How To Save 100 Calories Per Day...And Lose 10 Pounds A Year Without Trying
Updated: Jun 28
It may not sound much of a saving, but if you shave just 100 calories each day of the year off your usual daily intake, this adds up to a whopping 36,500 calories over the course of the year.
Assuming as the British Dietetic Association tell us, that to lose a pound of body fat requires a calorie deficit of 3,500 calories, then this will mean you can burn off over 10 pounds of body fat in the year, with this small dietary adjustment.
Take a look at the first of my 'Drop A 100 Calories-A-Day' series. If your body mass index (BMI*) suggests that you have some weight to lose, take a quick look. You may find one or two that can help.
Classic Magnum 110ml = 244kcal
Choc Ice 70ml = 126kcal
SAVES 118 calories
150g French fries = 506kcal
200g oven chips = 290kcal
SAVES 120 calories
2 dessertspoons of olive / sunflower / other oil =180kcal
1 teaspoon olive / sunflower / other oil = 45kcal
SAVES 135 calories
3 Digestive biscuits = 213kcal
1 x 120g banana = 106kcal
SAVES 107 calories
175g Greek yoghurt = 232kcal
175g low fat or 2% fat Greek yoghurt = 127kcal
SAVES 105 calories
200g Baked potato with 15g butter and 40g grated cheddar = 481kcal
200g baked potato with 5g butter, 40g reduced fat cheddar and a big salad lettuce and cucumber salad = 380kcal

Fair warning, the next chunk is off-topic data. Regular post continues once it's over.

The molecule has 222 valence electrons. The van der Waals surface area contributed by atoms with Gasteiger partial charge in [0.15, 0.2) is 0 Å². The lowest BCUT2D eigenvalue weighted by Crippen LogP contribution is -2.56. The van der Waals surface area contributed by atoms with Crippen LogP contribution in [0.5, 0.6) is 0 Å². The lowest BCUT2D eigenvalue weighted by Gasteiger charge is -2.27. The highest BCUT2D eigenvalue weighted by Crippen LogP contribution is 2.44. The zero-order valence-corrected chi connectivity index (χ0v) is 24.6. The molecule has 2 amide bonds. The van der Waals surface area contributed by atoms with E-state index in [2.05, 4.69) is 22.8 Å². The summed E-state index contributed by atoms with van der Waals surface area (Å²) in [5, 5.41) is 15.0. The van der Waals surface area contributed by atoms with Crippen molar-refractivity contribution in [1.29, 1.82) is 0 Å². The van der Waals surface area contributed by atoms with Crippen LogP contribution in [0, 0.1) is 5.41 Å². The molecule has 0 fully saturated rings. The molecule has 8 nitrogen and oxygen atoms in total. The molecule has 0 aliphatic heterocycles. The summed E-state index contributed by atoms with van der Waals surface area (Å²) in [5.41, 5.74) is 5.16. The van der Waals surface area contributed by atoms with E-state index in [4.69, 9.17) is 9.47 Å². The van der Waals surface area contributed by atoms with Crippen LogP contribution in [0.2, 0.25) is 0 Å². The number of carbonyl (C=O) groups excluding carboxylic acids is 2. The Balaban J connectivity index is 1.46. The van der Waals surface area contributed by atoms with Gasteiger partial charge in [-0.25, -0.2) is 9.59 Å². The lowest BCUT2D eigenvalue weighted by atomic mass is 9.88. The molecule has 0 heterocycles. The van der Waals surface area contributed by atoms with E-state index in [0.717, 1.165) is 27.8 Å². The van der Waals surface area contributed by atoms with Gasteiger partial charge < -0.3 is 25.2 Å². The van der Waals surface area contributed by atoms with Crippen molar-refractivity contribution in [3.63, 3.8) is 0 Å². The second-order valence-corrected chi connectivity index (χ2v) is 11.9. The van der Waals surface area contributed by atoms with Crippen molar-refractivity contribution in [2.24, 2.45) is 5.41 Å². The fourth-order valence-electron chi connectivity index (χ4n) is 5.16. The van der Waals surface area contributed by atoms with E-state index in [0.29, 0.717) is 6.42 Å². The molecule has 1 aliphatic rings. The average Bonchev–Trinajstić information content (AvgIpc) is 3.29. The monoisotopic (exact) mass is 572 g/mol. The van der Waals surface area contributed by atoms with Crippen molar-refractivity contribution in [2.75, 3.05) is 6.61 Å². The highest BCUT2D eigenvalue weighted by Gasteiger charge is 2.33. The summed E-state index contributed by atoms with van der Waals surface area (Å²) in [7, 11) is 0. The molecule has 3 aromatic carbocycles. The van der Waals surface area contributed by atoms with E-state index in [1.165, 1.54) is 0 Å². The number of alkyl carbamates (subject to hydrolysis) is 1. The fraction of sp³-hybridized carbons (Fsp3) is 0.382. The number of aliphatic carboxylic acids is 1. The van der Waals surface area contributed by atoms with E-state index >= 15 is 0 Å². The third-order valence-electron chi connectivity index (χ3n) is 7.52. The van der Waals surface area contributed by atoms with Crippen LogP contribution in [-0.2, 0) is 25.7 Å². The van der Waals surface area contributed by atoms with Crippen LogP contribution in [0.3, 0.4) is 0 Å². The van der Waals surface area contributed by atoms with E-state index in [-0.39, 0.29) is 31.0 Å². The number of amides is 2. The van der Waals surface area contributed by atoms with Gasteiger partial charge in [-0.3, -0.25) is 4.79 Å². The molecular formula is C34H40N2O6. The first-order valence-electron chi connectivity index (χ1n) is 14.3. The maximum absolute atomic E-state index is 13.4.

SAVES 101 calories
250g meat topped pizza = 540kcal
250g Margherita pizza = 490kcal
SAVES 150 calories
Swap 200g cooked spaghetti with 150g Bolognese sauce = 532kcal
200g cooked spaghetti with 150g Neopolitan tomato sauce and a tablespoon of grated Parmesan cheese = 411kcal
SAVES 121 calories
A blueberry muffin = 298kcal
Half a scone with a teaspoon of jam and 10g whipped cream = 162kcal
SAVES 136 calories
200g egg fried rice = 368kcal
180g long grain boiled rice = 259kcal
Here is what the NHS Choices website www.nhs.co.uk tells us about Body Mass Index.
What is the body mass index (BMI)?
The body mass index (BMI) is a measure that uses your height and weight to work out if your weight is healthy.
The BMI calculation divides an adult's weight in kilograms by their height in metres squared. For example, A BMI of 25 means 25kg/m2.
For most adults, an ideal BMI is in the 18.5 to 24.9 range.
For children and young people aged 2 to 18, the BMI calculation takes into account age and gender as well as height and weight. If you want to calculate your BMI, try our healthy weight calculator
If your BMI is:
•below 18.5 – you're in the underweight range
•between 18.5 and 24.9 – you're in the healthy weight range
•between 25 and 29.9 – you're in the overweight range
•between 30 and 39.9 – you're in the obese range
Accuracy of BMI
BMI takes into account natural variations in body shape, giving a healthy weight range for a particular height.
As well as measuring your BMI, healthcare professionals may take other factors into account when assessing if you're a healthy weight. Muscle is much denser than fat, so very muscular people, such as heavyweight boxers, weight trainers and athletes, may be a healthy weight even though their BMI is classed as obese.